Last week was inspiring. Since coming to New York two years ago, I have been working to build a community for myself. In many ways I have succeeded -- I found people that I am honored to call friends, I have good neighbors, and I enjoy the community of my school. But last week was different. Last week, I felt part of a larger community, a community that "gets it," a community that I share many values with, and a community that inspires me to action.
Since the announcement of the grand jury's decision not to indict Darren Wilson, the police officer who shot and killed unarmed black teen Mike Brown in Ferguson, MO, there have been demonstrations in many cities in America. The demonstrators march under the banners of "Justice for Mike Brown," "Hands Up Don't Shoot," and "No Justice, No Peace." The night after the announcement, there were hundreds of demonstrations all over New York City, and there was a feeling in the air that this time things might change. Or at least, this time the people won't take it anymore.
The story of Mike Brown is incredibly sad, but even sadder is the fact that his death is not a new story. In the past few weeks alone, Tamir Rice, 12-years-old and unarmed, was shot by a police officer in Cleveland and Akai Gurley, 28-years-old and unarmed, was shot by a police officer in Brooklyn. I don't even need to mention the color of the victims' skin. This is what is so outraging -- the assumption that a black man is a threat just because he is black. And in a time where a few thousand kilometers away in Israel, a prominent rabbi has said, "every car of an Arab man is a terror institution," doesn't all of this sound awfully familiar?
A blog post titled "And Now They Blame Ferguson On The Jews" is circulating online as a reaction to a banner from a demonstration in Seattle reading, "Occupation is a crime, Ferguson to Palestine, Resist U.S. Racism, Boycott Israel." The post implies that this group is essentially anti-Semitic, and will jump on any occasion to hate Israel. But no one is blaming the Jews for the death of Mike Brown. These struggles are intertwined, and the core of the issues is very similar. It is the distorted view by the majority of a population that other people are a threat. When George Zimmerman shot and killed Trayvon Martin, an unarmed black teen, his defense was basically that Martin was wearing a hoodie, and a black man wearing a hoodie at night must be a threat. That argument sounds very similar to the Israeli who argues that peace is impossible because living side by side with a Palestinian community is a security threat for the Jews.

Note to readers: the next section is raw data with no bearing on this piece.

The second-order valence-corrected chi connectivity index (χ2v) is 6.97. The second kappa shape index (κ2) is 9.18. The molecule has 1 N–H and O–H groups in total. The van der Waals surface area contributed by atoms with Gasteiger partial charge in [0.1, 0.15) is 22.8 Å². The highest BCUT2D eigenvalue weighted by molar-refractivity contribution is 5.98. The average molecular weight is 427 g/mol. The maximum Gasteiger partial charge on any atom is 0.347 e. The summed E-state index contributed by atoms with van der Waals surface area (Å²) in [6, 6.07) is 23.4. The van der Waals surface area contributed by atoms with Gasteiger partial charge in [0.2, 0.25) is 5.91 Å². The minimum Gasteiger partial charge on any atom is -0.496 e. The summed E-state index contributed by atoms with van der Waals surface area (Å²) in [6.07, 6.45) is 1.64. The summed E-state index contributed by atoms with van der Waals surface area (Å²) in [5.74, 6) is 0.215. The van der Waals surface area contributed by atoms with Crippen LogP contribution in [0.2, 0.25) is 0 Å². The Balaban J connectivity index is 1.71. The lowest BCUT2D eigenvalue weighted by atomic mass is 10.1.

Jews are the ruling class in Israel. There is no doubt about it. There is an ongoing debate in Israel about the Jewish Homeland National Law, which will change Israel's Basic Law to say that Israel is the Homeland of the Jewish people, thereby making the Arabs in Israel second-class citizens. But this is not a big change from the reality on the ground. The Arab citizens of Israel need to prove themselves on a daily basis, their loyalty to Israel is constantly put in question. Judging by Israel's culture, national symbols, and national heroes, it is evident that one people is ruling over another (and this is even before we start talking about the West Bank and Gaza). Imagine living in a country where when you hear the national anthem, a song that is suppose to be your own anthem, you can't sing it because you are not a part of the ruling class's religion. This is the case with Israel's Hatikva, which is about Jews' longing for Zion. At the same time, imagine walking down the street and seeing a police officer, someone who is supposed to protect you, and knowing that he sees you as a threat. In these societies, no true progress can be made until this paradigm changes.
Last week, I demonstrated with the Israelis For a Sustainable Future in front of the Israeli consulate in New York City, in solidarity with those who are demonstrating in Israel against the Jewish Homeland National Law. I see this stand as a direct continuation of the demonstrations in Ferguson. We might not have chanted "Justice For Mike Brown," but the reason we demonstrated is exactly "No Justice, No Peace." No individual should be treated differently than anyone else in their community, not in Ferguson, not in Palestine, and not anywhere else. And until we reach that, I hope the new community that has been built in New York City, of people from all of these supposedly different causes, will walk hand in hand until we have justice and peace.